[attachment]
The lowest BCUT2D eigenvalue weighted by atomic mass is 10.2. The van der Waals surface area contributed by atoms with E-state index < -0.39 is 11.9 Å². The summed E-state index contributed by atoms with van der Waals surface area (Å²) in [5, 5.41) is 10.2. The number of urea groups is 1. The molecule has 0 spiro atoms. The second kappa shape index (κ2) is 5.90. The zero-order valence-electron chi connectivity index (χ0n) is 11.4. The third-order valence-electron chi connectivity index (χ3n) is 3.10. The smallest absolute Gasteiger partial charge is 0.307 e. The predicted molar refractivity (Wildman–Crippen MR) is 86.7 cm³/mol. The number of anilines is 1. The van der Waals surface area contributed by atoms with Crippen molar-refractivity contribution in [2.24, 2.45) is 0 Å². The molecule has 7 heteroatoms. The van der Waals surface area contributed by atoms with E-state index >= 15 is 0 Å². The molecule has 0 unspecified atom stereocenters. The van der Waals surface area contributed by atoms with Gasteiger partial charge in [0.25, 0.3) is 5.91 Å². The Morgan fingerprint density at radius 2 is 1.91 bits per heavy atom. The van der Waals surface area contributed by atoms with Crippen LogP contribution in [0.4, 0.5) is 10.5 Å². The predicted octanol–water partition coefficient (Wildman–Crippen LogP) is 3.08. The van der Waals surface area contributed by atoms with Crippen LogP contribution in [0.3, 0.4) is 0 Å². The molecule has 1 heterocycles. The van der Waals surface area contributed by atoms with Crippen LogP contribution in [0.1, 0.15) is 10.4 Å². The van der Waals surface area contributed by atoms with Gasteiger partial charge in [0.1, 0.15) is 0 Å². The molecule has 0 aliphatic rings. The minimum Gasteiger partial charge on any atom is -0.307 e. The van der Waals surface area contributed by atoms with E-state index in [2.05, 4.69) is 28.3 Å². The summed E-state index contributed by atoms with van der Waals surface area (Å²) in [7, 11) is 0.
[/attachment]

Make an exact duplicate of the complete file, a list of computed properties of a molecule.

The lowest BCUT2D eigenvalue weighted by atomic mass is 10.2. The van der Waals surface area contributed by atoms with E-state index < -0.39 is 11.9 Å². The summed E-state index contributed by atoms with van der Waals surface area (Å²) in [5, 5.41) is 10.2. The number of urea groups is 1. The molecule has 0 spiro atoms. The second kappa shape index (κ2) is 5.90. The zero-order valence-electron chi connectivity index (χ0n) is 11.4. The third-order valence-electron chi connectivity index (χ3n) is 3.10. The smallest absolute Gasteiger partial charge is 0.307 e. The predicted molar refractivity (Wildman–Crippen MR) is 86.7 cm³/mol. The number of anilines is 1. The van der Waals surface area contributed by atoms with Crippen molar-refractivity contribution in [2.24, 2.45) is 0 Å². The molecule has 7 heteroatoms. The van der Waals surface area contributed by atoms with E-state index >= 15 is 0 Å². The molecule has 0 unspecified atom stereocenters. The van der Waals surface area contributed by atoms with Gasteiger partial charge in [0.25, 0.3) is 5.91 Å². The Morgan fingerprint density at radius 2 is 1.91 bits per heavy atom. The van der Waals surface area contributed by atoms with Crippen LogP contribution in [0.4, 0.5) is 10.5 Å². The predicted octanol–water partition coefficient (Wildman–Crippen LogP) is 3.08. The van der Waals surface area contributed by atoms with Crippen LogP contribution in [0.3, 0.4) is 0 Å². The molecule has 1 heterocycles. The van der Waals surface area contributed by atoms with Crippen LogP contribution in [0.1, 0.15) is 10.4 Å². The van der Waals surface area contributed by atoms with Gasteiger partial charge in [0.1, 0.15) is 0 Å². The molecule has 0 aliphatic rings. The minimum Gasteiger partial charge on any atom is -0.307 e. The van der Waals surface area contributed by atoms with E-state index in [2.05, 4.69) is 28.3 Å². The summed E-state index contributed by atoms with van der Waals surface area (Å²) in [7, 11) is 0.